“Really I was just so mad. I didn’t really tell him what the car did until I was coming down pit road and he kind of made a last-minute decision to put fuel in the car, give me a better balance for what I needed and the guys made the money stop and put us out as the the first car out with four tires and restarted third. At that point, I’ve got Kyle Busch on the outside of me and I know he’s very aggressive on restarts and very good on restarts so my number one goal at that point was to try to figure out how to make sure he doesn’t get clean air and get to the front because he was the other car with four tires.
“I had to make sure he didn’t stick it three wide and get in the middle or something like that. And then the 24 (Jeff Gordon) was lucky enough to have a good enough restart with hid older tires. I was able to follow him through and get to second, and get a good run off of four, cross him over and take the lead and then you get that feeling again and we get the win. It’s just awesome.
“We’ve been in contention every race this year to win these things and to get this Shell/Pennzoil Ford in Victory Lane means a lot. It’s such a tough race track and we had plenty of time to think about this for the last couple of days, so it’s a really cool place to win!”
And what was the best thing about winning this week in Ft. Worth Joey Logano?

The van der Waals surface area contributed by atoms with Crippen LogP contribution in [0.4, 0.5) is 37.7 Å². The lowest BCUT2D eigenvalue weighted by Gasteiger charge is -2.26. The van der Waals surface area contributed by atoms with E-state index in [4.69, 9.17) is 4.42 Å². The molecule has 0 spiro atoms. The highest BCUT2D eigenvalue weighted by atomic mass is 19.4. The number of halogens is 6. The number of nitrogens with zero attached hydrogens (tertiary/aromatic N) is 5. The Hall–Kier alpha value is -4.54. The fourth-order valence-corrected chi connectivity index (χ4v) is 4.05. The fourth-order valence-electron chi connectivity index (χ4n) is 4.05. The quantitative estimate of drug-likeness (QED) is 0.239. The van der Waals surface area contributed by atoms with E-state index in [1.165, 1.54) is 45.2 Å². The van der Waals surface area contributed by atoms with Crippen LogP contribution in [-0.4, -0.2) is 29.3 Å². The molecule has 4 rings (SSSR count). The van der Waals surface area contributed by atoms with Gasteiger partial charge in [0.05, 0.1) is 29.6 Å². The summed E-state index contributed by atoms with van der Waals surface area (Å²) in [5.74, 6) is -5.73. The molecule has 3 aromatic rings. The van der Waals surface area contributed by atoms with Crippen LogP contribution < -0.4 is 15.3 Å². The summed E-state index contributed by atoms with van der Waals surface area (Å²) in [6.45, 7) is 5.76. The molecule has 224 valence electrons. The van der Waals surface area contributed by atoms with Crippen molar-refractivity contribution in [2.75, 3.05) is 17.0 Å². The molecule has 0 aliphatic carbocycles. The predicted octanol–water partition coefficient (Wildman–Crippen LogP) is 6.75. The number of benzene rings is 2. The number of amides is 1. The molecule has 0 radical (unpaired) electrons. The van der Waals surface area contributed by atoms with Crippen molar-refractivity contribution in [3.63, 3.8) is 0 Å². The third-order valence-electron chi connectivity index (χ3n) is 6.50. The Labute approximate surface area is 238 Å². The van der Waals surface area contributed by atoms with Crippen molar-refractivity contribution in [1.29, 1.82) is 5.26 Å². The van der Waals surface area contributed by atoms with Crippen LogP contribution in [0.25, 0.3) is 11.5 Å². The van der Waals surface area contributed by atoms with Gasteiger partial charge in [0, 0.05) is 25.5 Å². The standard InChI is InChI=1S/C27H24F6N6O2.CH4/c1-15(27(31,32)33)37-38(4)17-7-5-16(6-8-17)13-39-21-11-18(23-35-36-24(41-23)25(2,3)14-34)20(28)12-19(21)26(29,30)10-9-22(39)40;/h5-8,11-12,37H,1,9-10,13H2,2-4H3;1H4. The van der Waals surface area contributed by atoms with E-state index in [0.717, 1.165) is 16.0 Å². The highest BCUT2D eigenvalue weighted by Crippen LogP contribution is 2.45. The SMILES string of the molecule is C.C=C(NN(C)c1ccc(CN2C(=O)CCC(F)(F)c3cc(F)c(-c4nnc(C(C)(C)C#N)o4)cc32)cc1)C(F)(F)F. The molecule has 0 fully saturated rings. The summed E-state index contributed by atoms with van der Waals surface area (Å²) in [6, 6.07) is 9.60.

“They give you a ring, I’ve got guns, I’ve got a trophy, I’ve got a hat, I’ve got a duck call (Laughs). It’s pretty cool!”
Race notwithstanding I would be remiss if I didn’t discuss the amount of press coverage and discussion amongst fans and racers alike seeing the presence of Big Hoss TV out there between Turns 3 and 4 standing tall, loud, and proudly. 79% bigger than what fans got to enjoy at AT&T stadium. Tweets that were posted on the big screen got a lot of press also. Sunday Phillip Robertson from Guinness Book Of World Records was at TMS to present Eddie Gossage and Jim Doyle a certificate of authenticity in declaring that Big Hoss is indeed THE LARGEST LED TV in all the world!
All in all the Duck Commander 500 was everything it was quacked up to be. My thanks to the good people at TMS Media Relations for making this a memorable experience and congratulations to Chase Elliott and Joey Logano for serving notice that youth indeed has been served.
Seven races and seven different winners. That’s real parity in any sport.